Tycho’s Supernova

This image provides a new look at the Tycho supernova remnant, named for Danish astronomer Tycho Brahe who noticed the bright glow of this new “star” in the constellation Cassiopeia in 1572. Data from the Imaging X-ray Polarimetry Explorer has revealed the geometry of the magnetic fields close to the supernova’s blast wave, which is still propagating from the initial explosion and forms a boundary around the ejected material. Understanding the magnetic field geometry allows scientists to further investigate how particles are accelerated there.

In this composite image, data from IPXE (dark purple and white) have been combined with those from Chandra X-ray Observatory (red and blue), which were overlaid with the stars in the field of view seen by the Digitized Sky Survey.

Image Credit: NASA

A New View of the Crab Nebula

This image of the Crab Nebula combines data from the Imaging X-ray Polarimetry Explorer (IXPE) in magenta and the Chandra X-ray Observatory in dark purple. The Crab Pulsar at the center of the nebula is the remnant of the explosion of a massive star. The IXPE data show that the nebula has a donut-shaped magnetic field.

Image Credits: X-ray (IXPE: NASA) / (Chandra: NASA,CXC,SAO)
Image Processing: NASA / CXC / SAO / K. Arcand and L. Frattare

The Tycho Supernova Remnant

The Tycho supernova remnant is what’s left of an exploded star first seen on Earth in 1572. New results using data from the Imaging X-ray Polarimetry Explorer offer new insight about how such terrific stellar explosions accelerate particles to nearly the speed of light and, for the first time, reveal the geometry of the magnetic fields which form a boundary around the ejected material. This composite image was assembled using data from IXPE  (dark purple and white) and Chandra X-ray Observatory (red and blue) overlaid with visible light data from the Digitized Sky Survey.

Image Credits: X-ray IXPE: NASA / ASI / MSFC / INAF / R. Ferrazzoli, et al.
X-ray Chandra: NASA / CXC / RIKEN & GSFC /T . Sato et al.
Optical: DSS
Image processing: NASA / CXC / SAO / K. Arcand, L. Frattare & N. Wolk

The Oldest Known Supernova

This image combines data from four space telescopes to create a multi-wavelength view of all that remains of RCW 86, the oldest documented example of a supernova. Chinese astronomers witnessed the event in A. D. 185, recording a “guest star” that remained in the sky for eight months. X-ray images from NASA’s Chandra X-ray Observatory and the European Space Agency’s XMM-Newton Observatory were combined to form the blue and green colors in the image. The X-rays show the interstellar gas that has been heated to millions of degrees by the passage of the shock wave from the supernova. Infrared data from NASA’s Spitzer Space Telescope and WISE, Wide-Field Infrared Survey Explorer, shown in yellow and red, reveal dust radiating at a temperature of several hundred degrees below zero, warm by comparison to normal dust in our Milky Way galaxy.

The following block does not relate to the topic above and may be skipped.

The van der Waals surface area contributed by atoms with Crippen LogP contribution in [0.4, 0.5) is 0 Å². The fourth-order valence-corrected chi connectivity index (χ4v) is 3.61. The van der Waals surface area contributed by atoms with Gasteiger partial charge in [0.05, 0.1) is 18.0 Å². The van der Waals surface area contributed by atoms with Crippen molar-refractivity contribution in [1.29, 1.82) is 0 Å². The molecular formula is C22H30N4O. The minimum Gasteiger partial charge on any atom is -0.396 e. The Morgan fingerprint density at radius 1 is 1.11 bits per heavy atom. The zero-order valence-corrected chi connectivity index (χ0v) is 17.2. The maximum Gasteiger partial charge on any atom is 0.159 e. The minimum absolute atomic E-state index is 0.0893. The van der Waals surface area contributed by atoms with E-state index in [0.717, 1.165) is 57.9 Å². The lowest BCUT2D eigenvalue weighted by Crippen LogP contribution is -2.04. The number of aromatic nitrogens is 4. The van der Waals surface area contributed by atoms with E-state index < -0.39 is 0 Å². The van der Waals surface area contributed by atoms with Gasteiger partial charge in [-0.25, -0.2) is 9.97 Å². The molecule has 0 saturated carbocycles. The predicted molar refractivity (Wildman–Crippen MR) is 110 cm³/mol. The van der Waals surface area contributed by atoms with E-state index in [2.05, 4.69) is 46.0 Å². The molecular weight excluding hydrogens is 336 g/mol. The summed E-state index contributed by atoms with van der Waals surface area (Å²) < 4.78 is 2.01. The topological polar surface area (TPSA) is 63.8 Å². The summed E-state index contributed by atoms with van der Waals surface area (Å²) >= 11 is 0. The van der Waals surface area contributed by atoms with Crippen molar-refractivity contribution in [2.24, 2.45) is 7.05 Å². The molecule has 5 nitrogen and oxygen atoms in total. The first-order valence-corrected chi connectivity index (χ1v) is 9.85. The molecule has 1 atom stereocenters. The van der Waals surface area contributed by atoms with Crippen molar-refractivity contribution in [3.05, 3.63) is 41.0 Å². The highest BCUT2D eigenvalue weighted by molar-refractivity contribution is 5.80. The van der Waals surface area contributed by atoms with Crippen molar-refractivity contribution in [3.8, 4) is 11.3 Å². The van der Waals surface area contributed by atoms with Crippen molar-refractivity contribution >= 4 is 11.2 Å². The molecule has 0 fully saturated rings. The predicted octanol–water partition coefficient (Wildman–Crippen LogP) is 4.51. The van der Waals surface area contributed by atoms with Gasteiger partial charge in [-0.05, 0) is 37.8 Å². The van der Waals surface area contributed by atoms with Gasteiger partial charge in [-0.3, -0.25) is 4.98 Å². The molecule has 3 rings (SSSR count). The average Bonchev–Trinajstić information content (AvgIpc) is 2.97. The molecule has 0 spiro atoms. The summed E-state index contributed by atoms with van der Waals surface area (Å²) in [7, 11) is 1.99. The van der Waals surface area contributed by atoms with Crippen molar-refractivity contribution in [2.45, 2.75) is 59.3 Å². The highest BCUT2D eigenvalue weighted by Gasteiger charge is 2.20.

Astronomers were able to determine from the X-ray and Infrared data that the cause of the explosion was a Type Ia supernova. In a Type 1a  supernova an otherwise-stable white dwarf or dead star is pushed beyond the brink of stability when a companion star dumps material onto it.

Scientists also used the data to solve another mystery surrounding the remnant: how it got to be so large in such a short amount of time. By blowing away wind prior to exploding, the white dwarf was able to clear out a huge cavity, a region of very low-density surrounding the system. The explosion into this cavity was able to expand much faster than it otherwise would have. This is the first time that this type of cavity has been verified around a white dwarf system prior to explosion. Scientists say the results may have significant implications for theories of white-dwarf binary systems and Type Ia supernovae.

RCW 86 is approximately 8,000 light-years away. At about 85 light-years in diameter, it occupies a region of the sky in the southern constellation of Circinus that covers slightly more of the sky than the full moon.

Image Credit: NASA/ESA